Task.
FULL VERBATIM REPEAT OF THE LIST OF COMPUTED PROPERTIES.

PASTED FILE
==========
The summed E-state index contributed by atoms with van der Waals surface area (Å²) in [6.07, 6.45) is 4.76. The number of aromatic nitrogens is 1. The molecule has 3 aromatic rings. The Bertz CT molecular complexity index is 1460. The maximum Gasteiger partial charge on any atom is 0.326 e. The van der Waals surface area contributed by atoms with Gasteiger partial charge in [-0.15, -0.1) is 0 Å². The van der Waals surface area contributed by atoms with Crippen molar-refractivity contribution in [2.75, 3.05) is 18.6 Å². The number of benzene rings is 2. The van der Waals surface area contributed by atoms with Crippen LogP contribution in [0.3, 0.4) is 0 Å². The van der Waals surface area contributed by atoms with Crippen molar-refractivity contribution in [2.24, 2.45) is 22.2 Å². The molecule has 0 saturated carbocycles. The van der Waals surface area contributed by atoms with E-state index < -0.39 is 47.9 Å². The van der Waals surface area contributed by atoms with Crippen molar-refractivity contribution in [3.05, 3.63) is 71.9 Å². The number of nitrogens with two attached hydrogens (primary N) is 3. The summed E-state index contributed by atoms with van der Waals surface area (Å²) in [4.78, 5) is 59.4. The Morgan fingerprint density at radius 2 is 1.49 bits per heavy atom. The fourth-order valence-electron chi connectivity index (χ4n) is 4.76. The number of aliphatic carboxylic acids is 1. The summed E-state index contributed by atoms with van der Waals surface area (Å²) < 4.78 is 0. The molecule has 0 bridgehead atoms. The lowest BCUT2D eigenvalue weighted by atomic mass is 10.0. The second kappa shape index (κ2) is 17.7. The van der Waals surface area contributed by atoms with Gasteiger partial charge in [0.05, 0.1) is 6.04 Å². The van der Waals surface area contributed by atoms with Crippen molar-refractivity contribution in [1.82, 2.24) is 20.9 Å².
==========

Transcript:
The summed E-state index contributed by atoms with van der Waals surface area (Å²) in [6.07, 6.45) is 4.76. The number of aromatic nitrogens is 1. The molecule has 3 aromatic rings. The Bertz CT molecular complexity index is 1460. The maximum Gasteiger partial charge on any atom is 0.326 e. The van der Waals surface area contributed by atoms with Gasteiger partial charge in [-0.15, -0.1) is 0 Å². The van der Waals surface area contributed by atoms with Crippen molar-refractivity contribution in [2.75, 3.05) is 18.6 Å². The number of benzene rings is 2. The van der Waals surface area contributed by atoms with Crippen LogP contribution in [0.3, 0.4) is 0 Å². The van der Waals surface area contributed by atoms with Crippen molar-refractivity contribution in [2.24, 2.45) is 22.2 Å². The molecule has 0 saturated carbocycles. The van der Waals surface area contributed by atoms with E-state index < -0.39 is 47.9 Å². The van der Waals surface area contributed by atoms with Crippen molar-refractivity contribution in [3.05, 3.63) is 71.9 Å². The number of nitrogens with two attached hydrogens (primary N) is 3. The summed E-state index contributed by atoms with van der Waals surface area (Å²) in [4.78, 5) is 59.4. The Morgan fingerprint density at radius 2 is 1.49 bits per heavy atom. The fourth-order valence-electron chi connectivity index (χ4n) is 4.76. The number of aliphatic carboxylic acids is 1. The summed E-state index contributed by atoms with van der Waals surface area (Å²) < 4.78 is 0. The molecule has 0 bridgehead atoms. The lowest BCUT2D eigenvalue weighted by atomic mass is 10.0. The second kappa shape index (κ2) is 17.7. The van der Waals surface area contributed by atoms with Gasteiger partial charge in [0.05, 0.1) is 6.04 Å². The van der Waals surface area contributed by atoms with Crippen molar-refractivity contribution in [1.82, 2.24) is 20.9 Å².